In a week, Alyaksandr Lukashenka will again meet with Vladimir Putin in Sochi. The leaders are expected to discuss ‘controversial’ issues in the bilateral relations. After their meeting, the working group on the integration proccess established in late December will be be making an inventory of the 1999 Union Treaty, Russian envoy Mikhail Babich told journalists on Wednesday.
“The task of the working groups on deepening integration within the Union State is comptelely keeping the Union Treaty and implementing all the issues of establishing a single economic space and monetary policy,” he said.
Interestingly, it took Minsk some time to confirm the upcoming event; the press release did not mention ‘further integration’.
In mid December, Russian Prime Minister Dmitry Medvedev said the Kremlin was ready to deepen integration with Belarus, including creating a common emission centre, a common court and other bodies.
“The proposal to revive the Union State has been put forward by [former PM] Myasnikovich, if I remember correctly, in 2017, when Minsk thought Moscow was scaling back payments for transit and military services provided by Belarus too quickly,” Valeryia Kastsyuhova, an editor at the expert community Our Opinion, said.
Russian media were less restrained than officials. Shortly before Babich’s statements, news portal Lenta.ru published the article Lukashenka Tired of Russia: Looking for New friends in US.
“The Ukrainian crisis has become a sort of testing the Belarusian leadership for the commitment to the union with Russia, which it failed,” Russian journalist Maxim Semenov said in the article.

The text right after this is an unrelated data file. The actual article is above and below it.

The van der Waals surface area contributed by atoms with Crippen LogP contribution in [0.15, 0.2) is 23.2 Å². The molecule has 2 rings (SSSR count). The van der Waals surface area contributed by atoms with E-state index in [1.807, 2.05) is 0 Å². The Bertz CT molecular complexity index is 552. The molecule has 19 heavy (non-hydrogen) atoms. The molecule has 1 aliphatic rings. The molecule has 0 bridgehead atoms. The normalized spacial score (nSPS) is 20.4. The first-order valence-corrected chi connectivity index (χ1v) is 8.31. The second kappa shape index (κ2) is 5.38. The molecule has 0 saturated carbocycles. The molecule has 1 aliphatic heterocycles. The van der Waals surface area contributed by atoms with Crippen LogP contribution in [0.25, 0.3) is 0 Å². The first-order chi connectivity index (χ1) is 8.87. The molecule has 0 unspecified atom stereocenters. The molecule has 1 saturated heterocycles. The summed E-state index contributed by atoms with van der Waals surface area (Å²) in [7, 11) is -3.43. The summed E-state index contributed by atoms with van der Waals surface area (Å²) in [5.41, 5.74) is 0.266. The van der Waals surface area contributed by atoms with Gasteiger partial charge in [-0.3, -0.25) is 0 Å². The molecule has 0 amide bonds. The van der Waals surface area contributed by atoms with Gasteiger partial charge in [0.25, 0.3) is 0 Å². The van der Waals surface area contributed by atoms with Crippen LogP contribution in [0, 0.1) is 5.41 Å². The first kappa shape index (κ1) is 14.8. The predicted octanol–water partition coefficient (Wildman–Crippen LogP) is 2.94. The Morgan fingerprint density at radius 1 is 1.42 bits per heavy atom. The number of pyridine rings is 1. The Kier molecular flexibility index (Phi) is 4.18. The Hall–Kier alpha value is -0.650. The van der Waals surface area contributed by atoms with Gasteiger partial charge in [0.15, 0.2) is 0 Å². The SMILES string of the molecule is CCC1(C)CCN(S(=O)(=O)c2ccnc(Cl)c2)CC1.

In addition to theses on Lukashenka’s unreliability, Lenta.ru states that Belarus allegedly invites NATO to hold military exercises on its territory, as well as deploy US experts on monitoring over the Internet. There is no reference to any source, just a notes that a top Belarusian diplomat made such an offer ‘according to some sources’. The Russian media outlet implies that Alyaksandr Lukashenka is tired of the Russian Federation and now wants to become an ally of the United States.
“For the Belarusian president it is very important to get an ally which is opposed to Russia. It is seen as a threat to the sovereignty of the country. The United States is perfectly suited for this role, since the crisis in Russian-American relations has only deepened since 2014,” the author believes.
Such articles target both domestic audience, i.e. influencing on the public opinion before a would-be cooling of relations with Minsk, and the authorities of Belarus, Ms Kastsyuhova believes.
“A bit of blackmail, a bit of pressure. They are sending a message ‘we are not satisfied’ in order to compel the other party to make concessions,” the expert explained.
In the course of negotiating economic issues with Putin, Lukashenka has repeatedly hinted that Russia is a threat to the independence of Belarus.
“In the next two years, there will be real attempts to test us to the limit. They will try to check whether we deserve that independence we are constantly talking about,” Lukashenka warned during a New Year event in the presidential palace.
The ‘prediction’ may also be used as an argument intalking Belarusians out of protesting during the 2020 elections.